There’s nothing like a late night suburban bike ride on a warm evening.
This summer I was pleasantly surprised by the number of other suburban cyclists I saw pedaling around in the wee hours of the morning. What fun!
At the beginning of our time together at the North Vancouver Outdoor School, the elders gave each of us student-teachers a Salish name.
Naming someone welcomes them to a place, a time, and a community. It shows them that they will be supported on their journeys. I also had the sense of becoming an ally of the land of the organisms that live here.
Names hold power. We identify with them. We grow an affinity for them. We embody them. We carry them with us.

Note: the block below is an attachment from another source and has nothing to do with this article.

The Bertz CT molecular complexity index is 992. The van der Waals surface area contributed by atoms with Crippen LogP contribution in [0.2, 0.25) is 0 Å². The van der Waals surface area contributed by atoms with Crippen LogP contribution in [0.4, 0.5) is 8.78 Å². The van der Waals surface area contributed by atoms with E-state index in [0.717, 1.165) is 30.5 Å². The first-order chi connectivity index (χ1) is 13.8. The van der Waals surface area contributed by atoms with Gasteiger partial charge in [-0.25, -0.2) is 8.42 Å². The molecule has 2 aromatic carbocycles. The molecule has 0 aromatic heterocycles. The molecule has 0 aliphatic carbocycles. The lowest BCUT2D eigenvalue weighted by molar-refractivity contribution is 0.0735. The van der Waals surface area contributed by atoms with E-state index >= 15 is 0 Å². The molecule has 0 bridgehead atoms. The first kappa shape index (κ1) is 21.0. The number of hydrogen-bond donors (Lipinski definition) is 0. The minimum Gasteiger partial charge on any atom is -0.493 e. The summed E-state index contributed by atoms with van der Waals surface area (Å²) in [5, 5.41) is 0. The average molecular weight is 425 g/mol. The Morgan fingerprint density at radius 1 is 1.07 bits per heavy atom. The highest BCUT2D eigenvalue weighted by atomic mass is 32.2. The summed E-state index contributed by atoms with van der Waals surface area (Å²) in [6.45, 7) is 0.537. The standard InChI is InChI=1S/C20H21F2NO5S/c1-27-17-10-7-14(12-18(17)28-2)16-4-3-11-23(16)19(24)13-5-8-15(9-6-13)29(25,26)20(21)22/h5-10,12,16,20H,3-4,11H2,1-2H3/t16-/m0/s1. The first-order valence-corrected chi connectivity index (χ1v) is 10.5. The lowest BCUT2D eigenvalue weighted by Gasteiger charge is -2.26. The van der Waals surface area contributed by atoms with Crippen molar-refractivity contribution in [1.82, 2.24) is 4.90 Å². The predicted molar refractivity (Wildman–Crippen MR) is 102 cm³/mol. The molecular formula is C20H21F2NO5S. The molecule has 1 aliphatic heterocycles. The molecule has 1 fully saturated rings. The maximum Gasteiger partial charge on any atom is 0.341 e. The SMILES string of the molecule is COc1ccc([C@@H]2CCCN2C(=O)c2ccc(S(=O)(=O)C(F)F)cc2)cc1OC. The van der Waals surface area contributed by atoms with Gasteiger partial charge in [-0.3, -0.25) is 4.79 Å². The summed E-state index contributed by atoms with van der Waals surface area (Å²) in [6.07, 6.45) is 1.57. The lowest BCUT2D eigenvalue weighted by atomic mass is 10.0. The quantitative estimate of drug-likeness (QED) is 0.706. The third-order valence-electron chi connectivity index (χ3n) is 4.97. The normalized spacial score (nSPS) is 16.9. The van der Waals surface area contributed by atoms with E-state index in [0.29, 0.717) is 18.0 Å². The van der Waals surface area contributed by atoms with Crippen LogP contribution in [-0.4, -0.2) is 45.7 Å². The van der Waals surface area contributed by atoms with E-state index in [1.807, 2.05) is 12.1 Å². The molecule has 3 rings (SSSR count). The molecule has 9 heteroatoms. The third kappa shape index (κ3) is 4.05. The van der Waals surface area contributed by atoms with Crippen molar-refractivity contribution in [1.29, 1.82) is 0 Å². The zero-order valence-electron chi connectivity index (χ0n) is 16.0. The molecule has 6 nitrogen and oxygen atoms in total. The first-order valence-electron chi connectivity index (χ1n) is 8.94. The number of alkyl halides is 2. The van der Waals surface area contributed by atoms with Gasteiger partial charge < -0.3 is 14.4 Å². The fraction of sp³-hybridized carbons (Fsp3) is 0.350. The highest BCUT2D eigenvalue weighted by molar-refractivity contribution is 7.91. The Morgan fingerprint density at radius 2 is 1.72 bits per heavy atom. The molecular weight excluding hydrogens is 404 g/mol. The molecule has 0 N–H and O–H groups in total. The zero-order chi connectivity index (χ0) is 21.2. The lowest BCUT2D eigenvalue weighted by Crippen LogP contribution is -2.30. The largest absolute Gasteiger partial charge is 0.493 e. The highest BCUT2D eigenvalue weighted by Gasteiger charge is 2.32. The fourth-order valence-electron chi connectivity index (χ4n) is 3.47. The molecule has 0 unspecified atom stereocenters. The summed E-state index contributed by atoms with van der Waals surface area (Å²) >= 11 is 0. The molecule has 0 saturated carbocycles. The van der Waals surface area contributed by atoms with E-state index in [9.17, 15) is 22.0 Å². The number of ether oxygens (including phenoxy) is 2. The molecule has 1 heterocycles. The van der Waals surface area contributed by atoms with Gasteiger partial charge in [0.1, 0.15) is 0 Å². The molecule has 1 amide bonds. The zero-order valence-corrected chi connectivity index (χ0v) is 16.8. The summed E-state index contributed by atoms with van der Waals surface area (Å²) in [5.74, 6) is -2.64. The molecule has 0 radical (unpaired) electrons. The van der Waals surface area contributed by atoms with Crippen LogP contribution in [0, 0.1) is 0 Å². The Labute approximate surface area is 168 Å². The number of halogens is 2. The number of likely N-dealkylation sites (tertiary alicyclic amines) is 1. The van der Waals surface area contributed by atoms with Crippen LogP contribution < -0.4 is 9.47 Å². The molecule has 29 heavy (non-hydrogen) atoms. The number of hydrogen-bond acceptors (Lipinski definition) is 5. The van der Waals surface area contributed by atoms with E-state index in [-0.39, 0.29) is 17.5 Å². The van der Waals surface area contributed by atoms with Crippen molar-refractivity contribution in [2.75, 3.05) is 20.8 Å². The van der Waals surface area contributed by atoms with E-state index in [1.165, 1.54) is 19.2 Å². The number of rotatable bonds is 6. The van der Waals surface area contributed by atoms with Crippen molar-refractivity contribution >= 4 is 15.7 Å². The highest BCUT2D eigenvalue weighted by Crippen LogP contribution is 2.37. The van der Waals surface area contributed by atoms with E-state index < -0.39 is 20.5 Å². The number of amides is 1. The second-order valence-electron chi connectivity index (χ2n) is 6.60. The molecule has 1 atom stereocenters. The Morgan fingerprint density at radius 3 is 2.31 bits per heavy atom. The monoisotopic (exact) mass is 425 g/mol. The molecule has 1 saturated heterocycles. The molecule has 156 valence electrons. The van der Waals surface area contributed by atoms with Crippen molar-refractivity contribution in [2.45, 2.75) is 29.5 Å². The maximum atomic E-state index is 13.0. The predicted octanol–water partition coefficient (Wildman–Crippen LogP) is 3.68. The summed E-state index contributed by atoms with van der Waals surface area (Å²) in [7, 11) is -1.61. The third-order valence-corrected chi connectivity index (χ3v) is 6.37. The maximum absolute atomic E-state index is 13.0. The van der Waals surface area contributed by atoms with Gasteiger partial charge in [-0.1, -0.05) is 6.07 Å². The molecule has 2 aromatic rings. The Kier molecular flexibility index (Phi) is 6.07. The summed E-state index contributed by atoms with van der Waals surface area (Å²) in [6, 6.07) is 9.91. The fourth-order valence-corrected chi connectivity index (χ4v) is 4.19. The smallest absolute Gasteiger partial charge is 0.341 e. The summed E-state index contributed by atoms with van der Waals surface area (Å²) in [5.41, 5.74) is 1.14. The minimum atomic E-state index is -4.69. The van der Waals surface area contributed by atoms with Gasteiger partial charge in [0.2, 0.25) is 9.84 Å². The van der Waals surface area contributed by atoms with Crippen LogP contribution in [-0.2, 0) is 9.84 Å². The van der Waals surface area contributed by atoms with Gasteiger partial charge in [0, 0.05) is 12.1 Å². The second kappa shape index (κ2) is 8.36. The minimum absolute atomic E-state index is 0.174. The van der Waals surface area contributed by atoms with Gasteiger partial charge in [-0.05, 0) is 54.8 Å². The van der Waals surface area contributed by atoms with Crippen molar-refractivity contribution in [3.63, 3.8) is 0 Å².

Please note: I unfortunately did not have my Salish spellings verified. I used a Salish dictionary as a guide. You can download the dictionary here: http://www.salishworld.com/Selish%20Dictionary_online.pdf
As I begin further studies in fine arts education, I am reflecting on its natural ties with environmental education.
This image represents a sample of my (developing|growing|expanding) thought process on embodiment in [environmental] education, but it is also influenced by an episode of On Being that features yoga teacher Matthew Sanford. To listen to it, click here.